Inspired by Annika’s post last year, I decided I wanted to challenge myself to read only women for a year. The quest began last November, and if you consider technicalities to be what brings the challenge to an end, then I wrapped up the challenge earlier this month as I picked up a few books written by men for a committee on which I’m serving.
I expected to read a lot of wonderful books. I expected my to-be-read pile to winnow a bit. I expected to find some new-to-me voices.
What I didn’t expect was how much my own life changed in the last year.
It began with a series of books about living one’s best life. I picked up and blew through Brené Brown’s The Gifts of Imperfection, as well as Jen Sincero’s You Are A Badass. They came into my reading life at a time I was wrapping up a personal development ecourse about the importance of dreaming and focusing one’s life on seeking out the things you want deeply but don’t think are realistic in your life. Both Brown and Sincero encouraged me on the path of dreaming; both women, in different ways, supported me carving out time in my life to sit and think about the things I want for my life. They told me that I may be imperfect, that I will make mistakes and take wrong turns, but that my badassery was enough to pick myself up and keep on keepin’ on.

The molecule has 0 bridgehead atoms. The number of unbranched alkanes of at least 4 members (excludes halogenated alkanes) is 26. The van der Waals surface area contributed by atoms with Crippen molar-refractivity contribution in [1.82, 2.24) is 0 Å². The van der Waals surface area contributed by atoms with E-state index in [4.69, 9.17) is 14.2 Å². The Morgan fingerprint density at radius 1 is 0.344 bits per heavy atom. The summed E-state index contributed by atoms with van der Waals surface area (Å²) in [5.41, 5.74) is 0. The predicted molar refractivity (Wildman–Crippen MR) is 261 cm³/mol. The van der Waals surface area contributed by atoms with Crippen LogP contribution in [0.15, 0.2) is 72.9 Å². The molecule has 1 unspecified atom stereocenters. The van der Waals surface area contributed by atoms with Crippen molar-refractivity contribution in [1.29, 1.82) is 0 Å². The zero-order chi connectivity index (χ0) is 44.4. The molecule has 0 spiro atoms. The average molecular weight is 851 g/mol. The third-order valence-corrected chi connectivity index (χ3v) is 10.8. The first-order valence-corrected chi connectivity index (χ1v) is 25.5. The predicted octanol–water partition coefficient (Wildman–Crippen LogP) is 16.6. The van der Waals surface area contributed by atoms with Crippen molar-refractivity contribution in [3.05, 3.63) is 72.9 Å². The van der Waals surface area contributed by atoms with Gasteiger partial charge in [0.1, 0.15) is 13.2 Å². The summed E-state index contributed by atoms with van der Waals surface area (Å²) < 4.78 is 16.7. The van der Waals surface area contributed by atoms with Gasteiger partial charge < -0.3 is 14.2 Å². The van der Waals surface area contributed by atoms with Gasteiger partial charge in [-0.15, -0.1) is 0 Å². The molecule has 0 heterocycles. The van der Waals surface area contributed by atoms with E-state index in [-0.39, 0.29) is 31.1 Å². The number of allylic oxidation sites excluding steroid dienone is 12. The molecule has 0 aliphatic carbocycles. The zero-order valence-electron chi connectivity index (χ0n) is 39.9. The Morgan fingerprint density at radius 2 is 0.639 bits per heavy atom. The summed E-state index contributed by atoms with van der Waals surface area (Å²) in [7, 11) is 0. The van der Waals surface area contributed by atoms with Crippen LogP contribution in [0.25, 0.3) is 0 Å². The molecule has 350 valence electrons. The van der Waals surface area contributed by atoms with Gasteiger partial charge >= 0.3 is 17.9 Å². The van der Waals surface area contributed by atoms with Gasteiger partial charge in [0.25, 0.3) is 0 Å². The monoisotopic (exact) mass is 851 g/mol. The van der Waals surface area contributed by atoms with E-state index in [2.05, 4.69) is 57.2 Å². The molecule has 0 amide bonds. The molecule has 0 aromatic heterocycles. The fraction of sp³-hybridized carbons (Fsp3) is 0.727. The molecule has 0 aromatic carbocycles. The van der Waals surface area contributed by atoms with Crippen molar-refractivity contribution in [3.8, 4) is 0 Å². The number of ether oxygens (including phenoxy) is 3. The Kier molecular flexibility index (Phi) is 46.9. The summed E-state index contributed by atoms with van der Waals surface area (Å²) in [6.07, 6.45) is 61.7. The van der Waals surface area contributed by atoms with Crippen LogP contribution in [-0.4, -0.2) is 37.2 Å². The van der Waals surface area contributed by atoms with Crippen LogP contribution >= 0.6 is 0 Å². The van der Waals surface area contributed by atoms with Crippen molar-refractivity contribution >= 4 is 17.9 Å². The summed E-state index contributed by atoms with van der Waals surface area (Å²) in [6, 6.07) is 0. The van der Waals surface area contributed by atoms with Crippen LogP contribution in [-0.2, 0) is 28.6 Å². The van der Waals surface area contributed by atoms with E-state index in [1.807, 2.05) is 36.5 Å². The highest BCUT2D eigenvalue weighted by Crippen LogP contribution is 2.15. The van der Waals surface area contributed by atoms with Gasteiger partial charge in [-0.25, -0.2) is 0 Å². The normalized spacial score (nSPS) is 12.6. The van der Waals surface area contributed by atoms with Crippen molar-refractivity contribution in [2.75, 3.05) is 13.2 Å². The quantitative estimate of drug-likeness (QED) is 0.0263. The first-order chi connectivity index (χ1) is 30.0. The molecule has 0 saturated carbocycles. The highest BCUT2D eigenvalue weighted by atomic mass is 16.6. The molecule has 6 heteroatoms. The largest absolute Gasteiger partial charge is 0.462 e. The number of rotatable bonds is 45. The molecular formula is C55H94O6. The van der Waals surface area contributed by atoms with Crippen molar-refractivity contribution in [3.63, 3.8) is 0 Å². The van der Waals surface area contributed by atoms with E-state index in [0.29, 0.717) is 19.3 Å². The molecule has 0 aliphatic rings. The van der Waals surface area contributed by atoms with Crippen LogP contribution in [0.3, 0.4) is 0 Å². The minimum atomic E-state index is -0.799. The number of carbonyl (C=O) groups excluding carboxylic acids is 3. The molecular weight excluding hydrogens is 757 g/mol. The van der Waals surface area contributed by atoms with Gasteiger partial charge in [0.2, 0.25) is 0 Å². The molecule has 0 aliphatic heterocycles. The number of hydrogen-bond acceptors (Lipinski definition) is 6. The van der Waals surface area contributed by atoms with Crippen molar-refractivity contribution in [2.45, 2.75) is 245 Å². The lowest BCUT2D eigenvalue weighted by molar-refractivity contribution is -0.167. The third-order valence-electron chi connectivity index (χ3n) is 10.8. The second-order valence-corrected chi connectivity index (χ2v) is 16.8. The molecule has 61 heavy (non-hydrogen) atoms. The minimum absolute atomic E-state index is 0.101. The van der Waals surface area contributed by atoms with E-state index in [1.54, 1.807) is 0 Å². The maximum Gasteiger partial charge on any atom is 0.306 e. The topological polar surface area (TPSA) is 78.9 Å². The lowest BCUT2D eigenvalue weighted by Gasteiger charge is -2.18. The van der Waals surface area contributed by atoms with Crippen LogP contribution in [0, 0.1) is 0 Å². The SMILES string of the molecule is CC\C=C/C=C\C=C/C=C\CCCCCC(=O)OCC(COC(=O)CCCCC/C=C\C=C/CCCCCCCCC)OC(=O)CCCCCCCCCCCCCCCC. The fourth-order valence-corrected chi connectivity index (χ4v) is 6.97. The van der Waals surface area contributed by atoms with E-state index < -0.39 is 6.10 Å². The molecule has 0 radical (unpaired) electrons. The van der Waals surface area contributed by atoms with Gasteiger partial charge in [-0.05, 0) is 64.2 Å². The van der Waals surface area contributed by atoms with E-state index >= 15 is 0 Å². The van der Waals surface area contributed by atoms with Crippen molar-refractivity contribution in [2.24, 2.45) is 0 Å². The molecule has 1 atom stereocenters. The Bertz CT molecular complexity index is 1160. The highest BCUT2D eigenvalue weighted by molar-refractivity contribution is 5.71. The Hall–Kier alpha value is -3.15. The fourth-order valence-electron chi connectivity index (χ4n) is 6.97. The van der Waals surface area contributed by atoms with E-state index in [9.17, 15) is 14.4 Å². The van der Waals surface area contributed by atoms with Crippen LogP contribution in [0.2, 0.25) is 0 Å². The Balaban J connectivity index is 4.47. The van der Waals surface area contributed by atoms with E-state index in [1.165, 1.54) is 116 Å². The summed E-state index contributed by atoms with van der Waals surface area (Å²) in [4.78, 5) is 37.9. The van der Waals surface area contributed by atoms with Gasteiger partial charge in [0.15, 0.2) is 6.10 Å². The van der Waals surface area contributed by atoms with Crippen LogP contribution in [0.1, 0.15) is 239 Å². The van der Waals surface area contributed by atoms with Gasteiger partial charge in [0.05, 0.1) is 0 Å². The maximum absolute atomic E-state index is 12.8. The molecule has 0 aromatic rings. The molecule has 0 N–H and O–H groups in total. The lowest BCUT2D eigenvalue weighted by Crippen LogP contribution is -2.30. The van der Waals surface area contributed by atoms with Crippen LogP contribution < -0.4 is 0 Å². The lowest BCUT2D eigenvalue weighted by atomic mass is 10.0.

At this same time, I picked up Pénélope Bagieu’s Exquisite Corpse, a graphic novel that not only hit upon the things I love in a book — a woman gets revenge on an older man who has been using her as his muse, complete with a great twist at the end — but it inspired a piece of creative work I’ve been mulling over for years and years. I then blew through Silvia Moreno-Garcia’s Signal to Noise and Anne Thériault’s heart-shattering, powerful memoir My Heart is an Autumn Garage. Moreno-Garcia made me see magic in my life and Thériault reminded me the power in living and telling my personal truth, especially where it comes to my own struggles with mental health.